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States tackle Y2K bug

A recent slew of antibug rallies held by states may indicate that state governments won't be caught with bugs at their 2000 New Year's parties.

Though some say the federal government is dawdling in its approach to the Year 2000 problem, a recent slew of antibug rallies held by states may indicate that state governments won't be caught with bugs at their 2000 New Year's parties.

The latest event focused on eradicating the computer pest was a Year 2000 summit held last week by California, which intended to raise Y2K awareness among state officials and to provide technicians and systems administrators with a battle plan.

California?s efforts have drawn widespread media attention over the past year as its governor and a group of state legislators have labeled the issue a top priority. But now, experts say, the same fervor to fix Year 2000 problems exists in just about every state capitol across the country.

"Because California is a big state, it tends to draw more attention from [the press]," said Steve Kolodney, chairman of the National Association of State Information Resource Executives (NASIRE). "But Pennsylvania, like California, had a big summit on the issue as well."

NASIRE, which represents information resource executives and managers from the 50 states, U.S. territories, and the District of Columbia, has targeted the Year 2000 issue as a key initiative.

According to NASIRE estimates, 23 states are still planning their Year 2000 strategies, while 19 states are now implementing and testing conversions. Four states reported being in both the planning and implementation stages.

NASIRE advises state governments to finish their programs by mid-1999. That's "to give them a little wiggle room. But I wouldn?t be surprised if some are still testing in November 1999," Kolodney said.

The Year 2000 problem, or the millennium bug, boils down to this: Many computer systems use software which tracks dates with only the last two numbers of the year, such as 97, instead of 1997. When 00 comes up for the year 2000, many computers will view it as 1900 instead, leading to potential failures.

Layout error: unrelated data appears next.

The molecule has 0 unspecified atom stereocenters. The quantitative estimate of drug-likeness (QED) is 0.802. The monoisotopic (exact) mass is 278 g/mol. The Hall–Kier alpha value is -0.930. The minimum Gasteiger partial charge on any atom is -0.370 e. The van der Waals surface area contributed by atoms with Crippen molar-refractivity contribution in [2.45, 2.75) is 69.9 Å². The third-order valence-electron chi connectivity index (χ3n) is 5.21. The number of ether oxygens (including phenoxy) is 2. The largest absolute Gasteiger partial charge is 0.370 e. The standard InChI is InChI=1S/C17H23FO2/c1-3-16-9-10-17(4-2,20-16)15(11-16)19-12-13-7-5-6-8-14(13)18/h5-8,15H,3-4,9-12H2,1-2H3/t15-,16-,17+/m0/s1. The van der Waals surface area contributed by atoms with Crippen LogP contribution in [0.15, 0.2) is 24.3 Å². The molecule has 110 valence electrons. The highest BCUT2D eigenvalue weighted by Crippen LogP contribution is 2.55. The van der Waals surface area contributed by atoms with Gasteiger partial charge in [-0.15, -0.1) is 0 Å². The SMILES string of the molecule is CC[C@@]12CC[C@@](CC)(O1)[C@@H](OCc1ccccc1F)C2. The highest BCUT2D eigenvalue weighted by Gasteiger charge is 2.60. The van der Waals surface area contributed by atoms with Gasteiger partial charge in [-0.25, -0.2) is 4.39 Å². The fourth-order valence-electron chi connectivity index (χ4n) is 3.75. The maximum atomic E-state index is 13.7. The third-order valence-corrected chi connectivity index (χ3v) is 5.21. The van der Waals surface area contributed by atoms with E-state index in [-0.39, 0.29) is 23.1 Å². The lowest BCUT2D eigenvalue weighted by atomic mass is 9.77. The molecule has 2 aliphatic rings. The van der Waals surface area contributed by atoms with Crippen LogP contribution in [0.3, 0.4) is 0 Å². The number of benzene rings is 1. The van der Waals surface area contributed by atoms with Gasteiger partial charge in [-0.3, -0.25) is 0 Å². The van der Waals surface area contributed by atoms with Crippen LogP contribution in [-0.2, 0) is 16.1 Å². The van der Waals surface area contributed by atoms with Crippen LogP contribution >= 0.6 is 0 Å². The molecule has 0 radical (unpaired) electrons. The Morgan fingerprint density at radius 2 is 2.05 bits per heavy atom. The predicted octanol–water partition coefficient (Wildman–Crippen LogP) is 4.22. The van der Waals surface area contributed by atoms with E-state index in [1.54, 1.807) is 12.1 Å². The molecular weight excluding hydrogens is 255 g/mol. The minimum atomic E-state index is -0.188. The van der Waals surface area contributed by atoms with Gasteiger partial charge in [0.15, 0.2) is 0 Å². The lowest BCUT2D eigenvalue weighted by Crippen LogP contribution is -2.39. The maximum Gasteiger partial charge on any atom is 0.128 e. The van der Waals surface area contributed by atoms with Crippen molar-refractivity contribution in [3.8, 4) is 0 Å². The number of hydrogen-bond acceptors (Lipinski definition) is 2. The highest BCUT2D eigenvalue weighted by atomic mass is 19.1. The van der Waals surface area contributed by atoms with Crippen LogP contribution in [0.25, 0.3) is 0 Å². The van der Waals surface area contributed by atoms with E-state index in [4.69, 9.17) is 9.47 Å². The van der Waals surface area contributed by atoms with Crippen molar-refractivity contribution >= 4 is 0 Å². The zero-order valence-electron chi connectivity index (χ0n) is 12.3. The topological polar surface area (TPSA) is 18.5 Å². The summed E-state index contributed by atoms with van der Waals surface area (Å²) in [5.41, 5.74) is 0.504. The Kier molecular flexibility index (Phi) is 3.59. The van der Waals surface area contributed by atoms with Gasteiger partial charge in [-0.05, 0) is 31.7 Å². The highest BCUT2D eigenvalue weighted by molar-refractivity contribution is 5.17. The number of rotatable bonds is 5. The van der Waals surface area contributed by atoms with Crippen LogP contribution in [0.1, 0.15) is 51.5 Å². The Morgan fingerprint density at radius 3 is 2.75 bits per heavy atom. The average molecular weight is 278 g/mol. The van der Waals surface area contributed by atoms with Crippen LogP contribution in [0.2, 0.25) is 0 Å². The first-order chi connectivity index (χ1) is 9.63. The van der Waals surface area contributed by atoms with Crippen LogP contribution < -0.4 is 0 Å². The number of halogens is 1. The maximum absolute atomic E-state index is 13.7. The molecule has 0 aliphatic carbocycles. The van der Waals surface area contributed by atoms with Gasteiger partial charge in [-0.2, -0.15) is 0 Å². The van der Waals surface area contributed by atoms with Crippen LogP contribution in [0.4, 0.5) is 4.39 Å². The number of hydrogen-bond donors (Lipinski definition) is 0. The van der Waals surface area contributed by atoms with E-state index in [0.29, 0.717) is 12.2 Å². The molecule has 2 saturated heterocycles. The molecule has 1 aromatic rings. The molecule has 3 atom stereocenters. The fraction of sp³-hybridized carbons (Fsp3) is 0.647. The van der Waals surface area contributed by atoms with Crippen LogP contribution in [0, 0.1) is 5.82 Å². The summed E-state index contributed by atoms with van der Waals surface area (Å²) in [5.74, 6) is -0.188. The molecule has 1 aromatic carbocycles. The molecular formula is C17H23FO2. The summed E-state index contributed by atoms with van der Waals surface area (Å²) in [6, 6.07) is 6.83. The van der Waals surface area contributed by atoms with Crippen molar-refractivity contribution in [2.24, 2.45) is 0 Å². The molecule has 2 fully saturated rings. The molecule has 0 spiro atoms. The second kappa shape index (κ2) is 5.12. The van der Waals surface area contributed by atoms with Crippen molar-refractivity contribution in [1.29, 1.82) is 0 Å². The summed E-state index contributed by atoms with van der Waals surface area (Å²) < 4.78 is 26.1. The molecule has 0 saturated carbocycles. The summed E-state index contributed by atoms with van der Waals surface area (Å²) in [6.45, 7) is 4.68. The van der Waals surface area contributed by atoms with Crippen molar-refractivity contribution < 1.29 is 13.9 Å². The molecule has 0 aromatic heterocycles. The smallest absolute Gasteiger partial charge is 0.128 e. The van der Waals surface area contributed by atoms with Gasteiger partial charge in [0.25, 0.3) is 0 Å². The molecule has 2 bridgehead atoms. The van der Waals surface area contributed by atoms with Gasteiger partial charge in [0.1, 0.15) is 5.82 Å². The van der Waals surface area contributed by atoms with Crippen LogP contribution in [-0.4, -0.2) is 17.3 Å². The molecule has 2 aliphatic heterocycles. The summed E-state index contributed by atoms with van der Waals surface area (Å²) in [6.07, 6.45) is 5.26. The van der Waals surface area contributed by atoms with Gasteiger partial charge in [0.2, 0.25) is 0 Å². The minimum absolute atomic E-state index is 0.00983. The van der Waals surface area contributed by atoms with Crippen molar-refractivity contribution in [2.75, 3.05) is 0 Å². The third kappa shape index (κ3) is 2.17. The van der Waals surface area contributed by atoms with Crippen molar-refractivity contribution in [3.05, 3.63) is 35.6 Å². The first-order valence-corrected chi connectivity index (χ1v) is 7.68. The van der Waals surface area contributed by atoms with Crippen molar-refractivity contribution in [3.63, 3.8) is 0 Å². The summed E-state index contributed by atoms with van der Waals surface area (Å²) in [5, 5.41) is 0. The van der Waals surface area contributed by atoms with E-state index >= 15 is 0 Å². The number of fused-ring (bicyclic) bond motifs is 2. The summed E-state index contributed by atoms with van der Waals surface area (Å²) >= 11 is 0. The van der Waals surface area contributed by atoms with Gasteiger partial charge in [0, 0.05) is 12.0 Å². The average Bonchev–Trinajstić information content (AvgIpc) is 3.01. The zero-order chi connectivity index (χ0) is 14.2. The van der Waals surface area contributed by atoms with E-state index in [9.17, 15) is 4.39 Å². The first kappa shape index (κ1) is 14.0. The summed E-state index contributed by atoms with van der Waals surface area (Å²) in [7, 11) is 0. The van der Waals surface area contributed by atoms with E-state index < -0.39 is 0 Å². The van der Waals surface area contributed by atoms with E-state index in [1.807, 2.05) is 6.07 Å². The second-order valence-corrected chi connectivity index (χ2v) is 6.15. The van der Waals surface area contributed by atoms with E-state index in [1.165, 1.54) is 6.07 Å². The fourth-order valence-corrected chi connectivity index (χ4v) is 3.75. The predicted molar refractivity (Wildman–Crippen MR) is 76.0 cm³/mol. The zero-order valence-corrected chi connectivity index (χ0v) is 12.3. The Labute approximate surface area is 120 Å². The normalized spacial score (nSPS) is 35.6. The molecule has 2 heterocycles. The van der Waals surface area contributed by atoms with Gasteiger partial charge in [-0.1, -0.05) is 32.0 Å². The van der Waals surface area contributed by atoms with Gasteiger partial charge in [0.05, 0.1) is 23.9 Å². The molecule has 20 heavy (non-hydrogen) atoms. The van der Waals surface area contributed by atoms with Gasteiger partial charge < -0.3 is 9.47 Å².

Though states can share some common strategies in tackling the bug, each must develop a plan that is tailored to its needs. Kolodney said state program models vary, reflecting the geopolitical makeup of the state. "Regardless of the programs out there, we?ve found that the effort by state governments to fix the problem is very robust."

Charles Gerhards, director of the central management information center in the Office of Administration of Pennsylvania, said having a centralized plan with decentralized monitoring works for his state, but may not work for others. "This keeps the governor informed and happy, but most of the work is being done at the departmental level."

Rhode Island?s Year 2000 coordinator Sally J. Spadoro said at first she found it hard to get a handle on the size of the Y2K problem in her state and what tools would work to fix it. "Now, the Web has helped eliminate a lot of that. There seems to be a lot more information on the issue on the Internet than there used to be," she said.

Although a simple problem to fix, she said, knowing what?s real and what?s hype is still one of her biggest obstacles as she deals with the millennium bug. "The issue keeps changing day by day. You feel like the sky is falling one day, and it's not the next," she said.

Deciding which computer systems need to be fixed before 2000 and which ones can wait is in itself a monumental challenge, she added.

However, not every state government computer in every state will be made Year 2000 compatible in time, and Kolodney expects that there will be "some inconveniences," after the deadline passes. He said the computer systems receiving the most attention are generally those that handle public safety, payments and budgets, and administration. "It all depends on the priorities of a particular state."

Though some states and private companies maintain that the government is not doing enough to prod states, the federal government is keeping close tabs on states' progress. The U.S. General Accounting Office is currently reviewing Y2K plans of the 50 states, plus Puerto Rico and the District of Columbia. That report is not yet finalized, a spokesperson for the office said.

The estimated cost for a state government to abolish the bug ranges from $1.5 million to $200 million.